I'm hoping someone can guide us to solve our HSA problem.

In April 2024 my wife filed an application for Social security benefits (she will be 70 this year), which she supposed to receive in July 2024. Her application was approved in May 2024 and because of this, she was automatically and retroactively enrolled in Medicare Part A. She is still working and has been contributing to her HSA account until the end of March 2024. We are both insured under her high deductible group insurance plan. She was making her contributions through her employer including $1,000 bonus contribution. Her 2023 contributions were $4,000 and returned check for October-November 2023 period was $692. I do not have an HSA account. We had no idea, that she should has stopped contributing to her HSA 6 months before applying for SS. We asked her HSA custodian to send her a check for excess contributions dating back to January 2024, but it shows that her Medicare Part A coverage started in October 2023 not in January 2024 as we originally thought. We again filed an excess contribution form and requested all contributions for October-December 2023 to be returned, because her medicare kicked in in October 2023. We already filed our taxes in March 2024, without knowing about those issues. Right now, I'm being told by different people that these are not excess contributions since they were contributed within allowable limits and she could still contributing to her HSA even when on Medicare, but when I'm reading some guides about that issue it clearly says that because she was older than 65 and enrolled in Medicare in October 2023, her HSA contributions should be removed and equal to zero from October 2023. We really don't know how to approach this problem. We use TurboTax to do our taxes, but filing an amended tax return might require overrides and filing a paper return.

My questions:

  1. Are these 2023 contributions for October-December considered "excess contributions"?

  2. We already filed 2023 joint tax return, do we have to file an amended 2023 tax return or is there any other easier way to correct this issue?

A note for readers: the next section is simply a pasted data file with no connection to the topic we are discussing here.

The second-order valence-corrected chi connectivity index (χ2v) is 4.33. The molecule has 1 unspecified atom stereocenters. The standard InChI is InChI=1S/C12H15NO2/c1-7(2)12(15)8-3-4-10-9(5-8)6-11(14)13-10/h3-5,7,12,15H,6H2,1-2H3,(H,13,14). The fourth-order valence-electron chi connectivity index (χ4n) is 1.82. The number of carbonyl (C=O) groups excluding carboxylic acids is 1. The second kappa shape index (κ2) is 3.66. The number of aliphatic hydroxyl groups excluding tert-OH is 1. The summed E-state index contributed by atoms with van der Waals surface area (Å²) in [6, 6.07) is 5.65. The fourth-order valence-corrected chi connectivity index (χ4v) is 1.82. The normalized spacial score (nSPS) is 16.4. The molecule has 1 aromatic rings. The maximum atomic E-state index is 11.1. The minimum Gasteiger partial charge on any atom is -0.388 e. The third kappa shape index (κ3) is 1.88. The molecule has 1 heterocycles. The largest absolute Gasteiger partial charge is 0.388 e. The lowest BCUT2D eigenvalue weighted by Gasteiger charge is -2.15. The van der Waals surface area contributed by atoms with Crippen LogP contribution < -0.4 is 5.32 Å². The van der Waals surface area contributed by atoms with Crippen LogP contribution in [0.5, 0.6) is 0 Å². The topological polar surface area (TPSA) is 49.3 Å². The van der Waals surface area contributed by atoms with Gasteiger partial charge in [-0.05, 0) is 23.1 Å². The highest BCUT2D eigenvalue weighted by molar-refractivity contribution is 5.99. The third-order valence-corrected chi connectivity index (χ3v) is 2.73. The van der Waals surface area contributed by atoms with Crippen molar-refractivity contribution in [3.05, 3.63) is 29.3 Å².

3. Should we do nothing, deposit checks for excess contributions and wait until 2025 for 2023-2024 HSA forms and file 2024 tax return based on those forms and report those contributions as other income, because most likely those 1099 forms would have code 2?

  4. Return the check (if possible) for 2023 excess contributions to the custodian and do nothing and wait until the next tax year. We already requested all contributions for 2024 to be returned ($1,900) and she stopped contributing to her HSA in 2024, she has zero contributions for year 2024 now. Even if the IRS asks to file an amended 2023 return, the tax on those 3 month contributions of $692 is not a huge deal.

5.Keep the check for 2023 contributions and file a 2023 1040-X return showing returned $692 contributions plus earnings as other income on schedule 1. This is my least favorite option because I would have to mess with total HSA contribution amounts and other issues and this would most definitively cause problems while filing 2024 taxes. Turbo Tax does not allow any overrides for e-file.

...or maybe there are other options

I would greatly appreciate any help.

Here's one of the articles I've been reading about the issue, but this still doesn't help me to solve our problem: https://www.journalofaccountancy.com/issues/2021/jul/medicare-rules-on-hsa-after-age-65.html

Thank you,

1 Answer 1


To be clear, it doesn't matter when the contributions were made; the limit for the year is determined by which months she had only HDHP coverage (and not Medicare), but within that limit they can be made anytime, even in the following year (2024) up to April 15 (this is similar to IRA). Payroll deduction plans often make it convenient to align the month when the contribution is made to the eligibility conferred by that month, so contributions made in Oct-Nov (why not Dec?) might correspond to the coverage for Oct-Dec, but they might not. You need to look at the numbers.

She had family coverage plus catch-up, so even if you are under 55 her limit would have been $8750 for the whole year, and instead was $6562.5 for the 9 eligible months. Even using self-only $4850 for whole year I get $3637.5 and 4000-3637.5=362.5 not 692!

Unfortunately I don't think there's any way now to re-correct a correction that was itself wrong; as far as tax law is concerned you have undone part of the 2023 contribution, so your deduction for that part is (now) improper and should be amended. And you should fix the eligibility computation on lines 3-8 since they occur on the same form even though they won't actually affect the tax result. Sorry. However, FWIW, the earnings in the correction are reportable as other income for 2024 not 2023 (this is unlike an IRA correction).

You might look to see if there is a TCE site in your vicinity still open (mostly for people filing on extension). They will be much less busy now than they were in Feb-Apr, and according to the published training materials I sometimes look at for fun(!) they can efile 1040X. (This might be conditional on the original being efiled, but you're okay there.)

  • Thank you for your anwsser. I'm sorry, I meant October-December 2023. I'll try to contact the HSA custodian and ask them to reverse our request and tell them there was no excess 2023 contributions and the request was made in error. I think they told me that's still possible but we'd have to file a form and send the check back to them. I was also told by someone that's it would be possible to roll over this and report as a regular distribution with code 1 on 2024 tax return. I hope this make sense.
    – Fisherman
    Commented Jun 10 at 14:24

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